On the first of this month it was reported that scientists were about to complete a 30 year drilling expedition to hit a 20-million-year-old lake: this week they've reached the surface. This body of water called Vostok is Antarctica's largest subglacial lake and is believed by scientists to be "the only giant super-clean water system on the planet." This body of water could contain life and give us Earth-shattering information on our past, excuse the pun, or it could contain an environment unlike anything we've experienced before. If either result turns out to be true, we'll gain insight on "alien" lakes like those we've found already on Jupiter's moon Europa. Thirty years of drilling and the research portion of the expedition can begin!
This program started in the 1970's where it currently still resides at Voxtok Station, it being a simple drilling mission until 1996 when these Russian specialists along with their British counterparts discovered the lake. With sonar and satellite imaging, it was discovered that this lake was directly under the drill site and that it could be one of the world's largest freshwater reservoirs. This lake is right around the size of Lake Ontario and is under 3623 meters of ice. RIA Novosti (the Russian news network) reported the following:
"Yesterday our scientists at the Vostok polar station in the Antarctic completed drilling at depths of 3,768 meters and reached the surface of the subglacial lake." - RIA Novosti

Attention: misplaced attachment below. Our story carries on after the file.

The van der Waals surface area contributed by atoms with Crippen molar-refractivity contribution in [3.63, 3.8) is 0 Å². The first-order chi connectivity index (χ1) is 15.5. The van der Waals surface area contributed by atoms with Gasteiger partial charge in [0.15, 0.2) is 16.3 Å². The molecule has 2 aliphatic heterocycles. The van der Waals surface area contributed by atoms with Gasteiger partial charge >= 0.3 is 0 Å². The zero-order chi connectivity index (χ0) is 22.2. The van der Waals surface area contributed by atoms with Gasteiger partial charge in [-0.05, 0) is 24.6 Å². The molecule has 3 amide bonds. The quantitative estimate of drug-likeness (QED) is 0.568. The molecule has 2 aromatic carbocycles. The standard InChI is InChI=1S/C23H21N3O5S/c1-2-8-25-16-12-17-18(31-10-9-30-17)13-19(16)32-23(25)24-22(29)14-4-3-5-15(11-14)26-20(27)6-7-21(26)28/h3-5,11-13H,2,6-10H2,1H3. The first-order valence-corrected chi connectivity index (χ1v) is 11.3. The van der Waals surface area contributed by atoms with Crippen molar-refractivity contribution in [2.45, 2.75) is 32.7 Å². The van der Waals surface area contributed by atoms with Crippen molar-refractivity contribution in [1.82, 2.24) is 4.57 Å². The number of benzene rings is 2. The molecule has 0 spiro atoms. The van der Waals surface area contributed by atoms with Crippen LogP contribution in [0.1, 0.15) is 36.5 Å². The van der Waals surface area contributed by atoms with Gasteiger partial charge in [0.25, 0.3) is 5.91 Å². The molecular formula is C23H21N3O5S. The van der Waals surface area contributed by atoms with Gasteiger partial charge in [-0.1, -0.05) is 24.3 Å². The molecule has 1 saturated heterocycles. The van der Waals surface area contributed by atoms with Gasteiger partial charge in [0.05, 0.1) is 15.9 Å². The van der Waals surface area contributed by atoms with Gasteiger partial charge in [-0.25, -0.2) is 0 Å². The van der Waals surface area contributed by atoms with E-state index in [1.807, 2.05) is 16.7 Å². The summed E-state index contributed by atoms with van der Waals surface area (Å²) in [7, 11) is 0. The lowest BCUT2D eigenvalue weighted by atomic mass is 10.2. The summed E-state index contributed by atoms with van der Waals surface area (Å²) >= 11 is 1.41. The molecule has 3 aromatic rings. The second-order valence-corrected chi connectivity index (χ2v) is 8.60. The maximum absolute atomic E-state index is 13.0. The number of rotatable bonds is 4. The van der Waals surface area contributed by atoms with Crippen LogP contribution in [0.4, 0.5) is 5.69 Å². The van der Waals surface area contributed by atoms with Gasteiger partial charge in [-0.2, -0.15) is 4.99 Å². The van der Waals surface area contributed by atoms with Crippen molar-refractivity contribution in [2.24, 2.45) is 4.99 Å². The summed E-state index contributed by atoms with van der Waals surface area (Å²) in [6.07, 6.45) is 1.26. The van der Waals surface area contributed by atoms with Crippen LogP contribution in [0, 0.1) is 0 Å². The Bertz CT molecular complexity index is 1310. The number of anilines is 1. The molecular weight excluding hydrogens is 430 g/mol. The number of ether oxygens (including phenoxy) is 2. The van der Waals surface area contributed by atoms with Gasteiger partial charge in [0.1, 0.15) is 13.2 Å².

Drilling started in the 1970's and continued until 1998, just two years after it was discovered that the lake lie below. In 1998 it was feared that the lake would be contaminated by the process being used to drill. In 2003 a bit of technology that allowed the drilling continue was developed in St. Petersburg, and after testing the tech out, the drilling began again in 2005. It is the Russian Arctic and Antarctic Research Institute that predicts that the water will be:
"the only giant super-clean water system on the planet. …twice cleaner than double-distilled water." - RAARI
Now the testing can commence and tiny samples of the water in the lake can be shown to contain all manner of wonderful things. There's also the possibility that the lake contains absolutely nothing of interest: but we're betting on the former option. What do you think they'll find over 3500 meters under the ice and snow and who knows what else?